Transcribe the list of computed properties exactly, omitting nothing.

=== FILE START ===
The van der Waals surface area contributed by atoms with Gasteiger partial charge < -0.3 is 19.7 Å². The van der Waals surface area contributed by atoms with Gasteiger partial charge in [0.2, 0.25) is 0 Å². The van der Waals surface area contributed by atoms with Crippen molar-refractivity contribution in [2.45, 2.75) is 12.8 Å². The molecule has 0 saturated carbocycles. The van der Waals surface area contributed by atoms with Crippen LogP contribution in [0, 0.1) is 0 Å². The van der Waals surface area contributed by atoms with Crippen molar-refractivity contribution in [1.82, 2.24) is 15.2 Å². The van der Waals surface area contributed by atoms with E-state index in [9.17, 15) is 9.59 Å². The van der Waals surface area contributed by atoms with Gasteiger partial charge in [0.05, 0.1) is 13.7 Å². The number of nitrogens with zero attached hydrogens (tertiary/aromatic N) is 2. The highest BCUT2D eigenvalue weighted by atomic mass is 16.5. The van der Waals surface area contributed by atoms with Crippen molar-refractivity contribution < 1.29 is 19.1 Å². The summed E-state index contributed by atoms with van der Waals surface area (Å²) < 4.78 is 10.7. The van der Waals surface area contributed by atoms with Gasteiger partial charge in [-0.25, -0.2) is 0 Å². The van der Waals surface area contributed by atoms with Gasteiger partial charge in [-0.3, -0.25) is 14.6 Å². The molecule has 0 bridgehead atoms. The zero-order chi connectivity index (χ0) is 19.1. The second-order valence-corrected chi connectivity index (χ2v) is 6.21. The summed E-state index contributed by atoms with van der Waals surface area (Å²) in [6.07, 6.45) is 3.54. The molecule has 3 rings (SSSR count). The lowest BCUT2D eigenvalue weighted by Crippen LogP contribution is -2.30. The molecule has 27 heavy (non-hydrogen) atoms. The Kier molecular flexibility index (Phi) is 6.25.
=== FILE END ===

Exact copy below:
The van der Waals surface area contributed by atoms with Gasteiger partial charge < -0.3 is 19.7 Å². The van der Waals surface area contributed by atoms with Gasteiger partial charge in [0.2, 0.25) is 0 Å². The van der Waals surface area contributed by atoms with Crippen molar-refractivity contribution in [2.45, 2.75) is 12.8 Å². The molecule has 0 saturated carbocycles. The van der Waals surface area contributed by atoms with Crippen LogP contribution in [0, 0.1) is 0 Å². The van der Waals surface area contributed by atoms with Crippen molar-refractivity contribution in [1.82, 2.24) is 15.2 Å². The van der Waals surface area contributed by atoms with E-state index in [9.17, 15) is 9.59 Å². The van der Waals surface area contributed by atoms with Gasteiger partial charge in [0.05, 0.1) is 13.7 Å². The number of nitrogens with zero attached hydrogens (tertiary/aromatic N) is 2. The highest BCUT2D eigenvalue weighted by atomic mass is 16.5. The van der Waals surface area contributed by atoms with Crippen molar-refractivity contribution < 1.29 is 19.1 Å². The summed E-state index contributed by atoms with van der Waals surface area (Å²) < 4.78 is 10.7. The van der Waals surface area contributed by atoms with Gasteiger partial charge in [-0.25, -0.2) is 0 Å². The van der Waals surface area contributed by atoms with Gasteiger partial charge in [-0.3, -0.25) is 14.6 Å². The molecule has 0 bridgehead atoms. The zero-order chi connectivity index (χ0) is 19.1. The second-order valence-corrected chi connectivity index (χ2v) is 6.21. The summed E-state index contributed by atoms with van der Waals surface area (Å²) in [6.07, 6.45) is 3.54. The molecule has 3 rings (SSSR count). The lowest BCUT2D eigenvalue weighted by Crippen LogP contribution is -2.30. The molecule has 27 heavy (non-hydrogen) atoms. The Kier molecular flexibility index (Phi) is 6.25.